Wednesday, September 28, 2005
An Alinsky Compendium
Many of us here have learned a lot from Dancing Larry’s Alinsky posts. I thought, since they were mentioned a couple of times in Meteor Blade’s diary, I thought I’d post a quick set of links:
Brownie accepts no blame for Katrina mess; blames Nagin, Blanco, Democrats, FDR, Stalin, his dog, et
Former FEMA director Michael Brown did a ‘heckuva’ job blaming everyone except himself for our nation’s disastrous response to Katrina victims at yesterday’s sham hearing in DC:
“My biggest mistake was not recognizing by Saturday that Louisiana was dysfunctional,” two days before the storm hit, Brown said.
Brown, who for many became a symbol of government failures in the natural disaster that claimed the lives of more than 1,000 people, rejected criticism that he was inexperienced.
“I’ve overseen over 150 presidentially declared disasters. I know what I’m doing, and I think I do a pretty darn good job of it,” he said.
I guess when horses need new shoes, he is our guy, but please, be a man and accept some of the blame. Please! At least pay some lip service to the fact that you had SOMETHING to do with the slow response. I mean, this fucker had no clue what was going on down there. We at home knew more about the convention center disaster on the second day of the storm than this horse trader knew!
Cross posted by Bob Riven of Meat-eating leftist.
DeLay is Indicted-- Update: He Will Step Down as Maj Leader!
BREAKING NEWS from the Austin American Statesman:
A Travis County grand jury today indicted U.S. House Majority Leader Tom DeLay on one count of criminal conspiracy, jeopardizing the Sugar Land Republican’s leadership role as the second most powerful Texan in Washington, D.C.
The charge, a state jail felony punishable by up to two years incarceration, stems from his role with his political committee, Texans for a Republican Majority, a now-defunct organization that already had been indicted on charges of illegally using corporate money during the 2002 legislative elections.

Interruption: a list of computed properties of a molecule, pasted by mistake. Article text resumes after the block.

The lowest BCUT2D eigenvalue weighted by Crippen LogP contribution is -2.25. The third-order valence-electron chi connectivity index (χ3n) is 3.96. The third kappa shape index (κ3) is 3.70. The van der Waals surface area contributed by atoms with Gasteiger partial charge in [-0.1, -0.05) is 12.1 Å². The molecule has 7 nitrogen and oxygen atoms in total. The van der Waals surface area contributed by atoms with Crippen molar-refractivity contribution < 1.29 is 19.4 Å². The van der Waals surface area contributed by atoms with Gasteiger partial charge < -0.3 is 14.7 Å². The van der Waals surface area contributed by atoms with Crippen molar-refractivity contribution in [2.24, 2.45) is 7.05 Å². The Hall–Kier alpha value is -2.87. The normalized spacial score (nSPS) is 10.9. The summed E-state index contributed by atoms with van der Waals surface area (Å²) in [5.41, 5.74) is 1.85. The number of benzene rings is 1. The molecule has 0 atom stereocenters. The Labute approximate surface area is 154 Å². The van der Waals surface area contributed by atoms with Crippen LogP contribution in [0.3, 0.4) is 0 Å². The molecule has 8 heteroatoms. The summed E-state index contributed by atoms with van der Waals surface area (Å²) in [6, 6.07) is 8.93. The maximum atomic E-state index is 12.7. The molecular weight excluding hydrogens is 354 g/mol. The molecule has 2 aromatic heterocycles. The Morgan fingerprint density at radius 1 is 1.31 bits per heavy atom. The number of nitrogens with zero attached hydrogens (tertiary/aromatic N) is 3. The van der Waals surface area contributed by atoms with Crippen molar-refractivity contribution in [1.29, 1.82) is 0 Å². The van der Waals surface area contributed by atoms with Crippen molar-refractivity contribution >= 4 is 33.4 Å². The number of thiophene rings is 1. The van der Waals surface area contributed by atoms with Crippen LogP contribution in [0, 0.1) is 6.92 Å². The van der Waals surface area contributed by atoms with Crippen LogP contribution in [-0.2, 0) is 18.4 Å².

Tom Delay is Indicted on one count of Criminal Conspiracy.
Ronnie Earl is KING.
Next question, will DeLay step down?
Photo by Charles Dharapak/AP
Better Hide That Soda Can Anna Nicole
File this one under “Believe It or Not”, via ABC NEWS:
The Supreme Court shed its staid image Tuesday, giving stripper-turned Playboy model Anna Nicole Smith a new chance at a piece of the fortune of her 90-year-old late husband. The court said it would hear arguments early next year as part of Smith’s effort to collect as much as $474 million from the estate of J. Howard Marshall II. The oil tycoon married her in 1994 when he was 89 and she was 26. The case promises to be the sexiest of the nine-month term which begins next week.
“She’s very excited. She will be attending arguments, there’s no question about that,” Smith’s lawyer, Howard K. Stern, said in a telephone interview from Vermont where the television reality star is filming a movie. At issue for the court is a relatively mundane technical issue: when may federal courts hear claims that are also involved state probate proceedings. But the facts are eye-catching.
photo by Mark J. Terrill
Fucking Schmoozers (open thread)
I’ve overseen over 150 presidentially declared disasters,” Mr Brown said in testimony to a Congressional committee. “I know what I’m doing, and I think I do a pretty darn good job of it,”.
A late night thread, do with it what you will... or won’t.
Tuesday, September 27, 2005
"He told me I was his angel"